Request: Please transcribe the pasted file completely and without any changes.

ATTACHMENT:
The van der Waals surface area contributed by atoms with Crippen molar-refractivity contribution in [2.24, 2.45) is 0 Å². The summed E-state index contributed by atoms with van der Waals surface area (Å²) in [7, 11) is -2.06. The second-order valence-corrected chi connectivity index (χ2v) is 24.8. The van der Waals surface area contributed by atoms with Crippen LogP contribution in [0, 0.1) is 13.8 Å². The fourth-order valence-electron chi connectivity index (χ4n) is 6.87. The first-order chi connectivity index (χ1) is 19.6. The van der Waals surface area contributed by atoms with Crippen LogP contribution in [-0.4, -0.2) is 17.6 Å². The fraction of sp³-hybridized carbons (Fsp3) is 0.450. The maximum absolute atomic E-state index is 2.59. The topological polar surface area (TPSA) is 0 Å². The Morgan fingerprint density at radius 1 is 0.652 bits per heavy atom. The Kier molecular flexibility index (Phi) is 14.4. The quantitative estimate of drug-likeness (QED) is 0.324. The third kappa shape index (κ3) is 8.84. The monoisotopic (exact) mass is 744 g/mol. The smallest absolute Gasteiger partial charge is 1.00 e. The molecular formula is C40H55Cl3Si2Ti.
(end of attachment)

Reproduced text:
The van der Waals surface area contributed by atoms with Crippen molar-refractivity contribution in [2.24, 2.45) is 0 Å². The summed E-state index contributed by atoms with van der Waals surface area (Å²) in [7, 11) is -2.06. The second-order valence-corrected chi connectivity index (χ2v) is 24.8. The van der Waals surface area contributed by atoms with Crippen LogP contribution in [0, 0.1) is 13.8 Å². The fourth-order valence-electron chi connectivity index (χ4n) is 6.87. The first-order chi connectivity index (χ1) is 19.6. The van der Waals surface area contributed by atoms with Crippen LogP contribution in [-0.4, -0.2) is 17.6 Å². The fraction of sp³-hybridized carbons (Fsp3) is 0.450. The maximum absolute atomic E-state index is 2.59. The topological polar surface area (TPSA) is 0 Å². The Morgan fingerprint density at radius 1 is 0.652 bits per heavy atom. The Kier molecular flexibility index (Phi) is 14.4. The quantitative estimate of drug-likeness (QED) is 0.324. The third kappa shape index (κ3) is 8.84. The monoisotopic (exact) mass is 744 g/mol. The smallest absolute Gasteiger partial charge is 1.00 e. The molecular formula is C40H55Cl3Si2Ti.